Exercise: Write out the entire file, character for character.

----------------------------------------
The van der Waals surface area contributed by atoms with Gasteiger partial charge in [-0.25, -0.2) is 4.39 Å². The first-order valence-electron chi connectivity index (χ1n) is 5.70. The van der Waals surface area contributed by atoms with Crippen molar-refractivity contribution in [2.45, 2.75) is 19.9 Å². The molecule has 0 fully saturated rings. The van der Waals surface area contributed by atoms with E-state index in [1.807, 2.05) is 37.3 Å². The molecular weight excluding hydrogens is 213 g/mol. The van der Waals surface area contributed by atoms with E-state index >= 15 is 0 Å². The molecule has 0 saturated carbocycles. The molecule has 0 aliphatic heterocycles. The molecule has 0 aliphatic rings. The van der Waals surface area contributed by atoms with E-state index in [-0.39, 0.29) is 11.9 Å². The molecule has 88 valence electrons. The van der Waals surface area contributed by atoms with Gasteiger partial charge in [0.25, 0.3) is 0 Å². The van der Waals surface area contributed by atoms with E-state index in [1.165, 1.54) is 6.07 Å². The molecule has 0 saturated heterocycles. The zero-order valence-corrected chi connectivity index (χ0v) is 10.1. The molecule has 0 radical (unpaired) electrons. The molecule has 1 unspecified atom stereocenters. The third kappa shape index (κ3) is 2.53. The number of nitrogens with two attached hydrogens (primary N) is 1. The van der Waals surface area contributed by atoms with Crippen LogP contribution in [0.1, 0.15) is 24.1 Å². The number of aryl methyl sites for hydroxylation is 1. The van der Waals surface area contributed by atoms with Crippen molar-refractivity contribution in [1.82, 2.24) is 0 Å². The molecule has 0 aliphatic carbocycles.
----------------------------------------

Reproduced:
The van der Waals surface area contributed by atoms with Gasteiger partial charge in [-0.25, -0.2) is 4.39 Å². The first-order valence-electron chi connectivity index (χ1n) is 5.70. The van der Waals surface area contributed by atoms with Crippen molar-refractivity contribution in [2.45, 2.75) is 19.9 Å². The molecule has 0 fully saturated rings. The van der Waals surface area contributed by atoms with E-state index in [1.807, 2.05) is 37.3 Å². The molecular weight excluding hydrogens is 213 g/mol. The van der Waals surface area contributed by atoms with E-state index >= 15 is 0 Å². The molecule has 0 saturated carbocycles. The molecule has 0 aliphatic heterocycles. The molecule has 0 aliphatic rings. The van der Waals surface area contributed by atoms with E-state index in [-0.39, 0.29) is 11.9 Å². The molecule has 88 valence electrons. The van der Waals surface area contributed by atoms with Gasteiger partial charge in [0.25, 0.3) is 0 Å². The van der Waals surface area contributed by atoms with E-state index in [1.165, 1.54) is 6.07 Å². The molecule has 0 saturated heterocycles. The zero-order valence-corrected chi connectivity index (χ0v) is 10.1. The molecule has 0 radical (unpaired) electrons. The molecule has 1 unspecified atom stereocenters. The third kappa shape index (κ3) is 2.53. The number of nitrogens with two attached hydrogens (primary N) is 1. The van der Waals surface area contributed by atoms with Crippen LogP contribution in [0.1, 0.15) is 24.1 Å². The number of aryl methyl sites for hydroxylation is 1. The van der Waals surface area contributed by atoms with Crippen molar-refractivity contribution in [1.82, 2.24) is 0 Å². The molecule has 0 aliphatic carbocycles.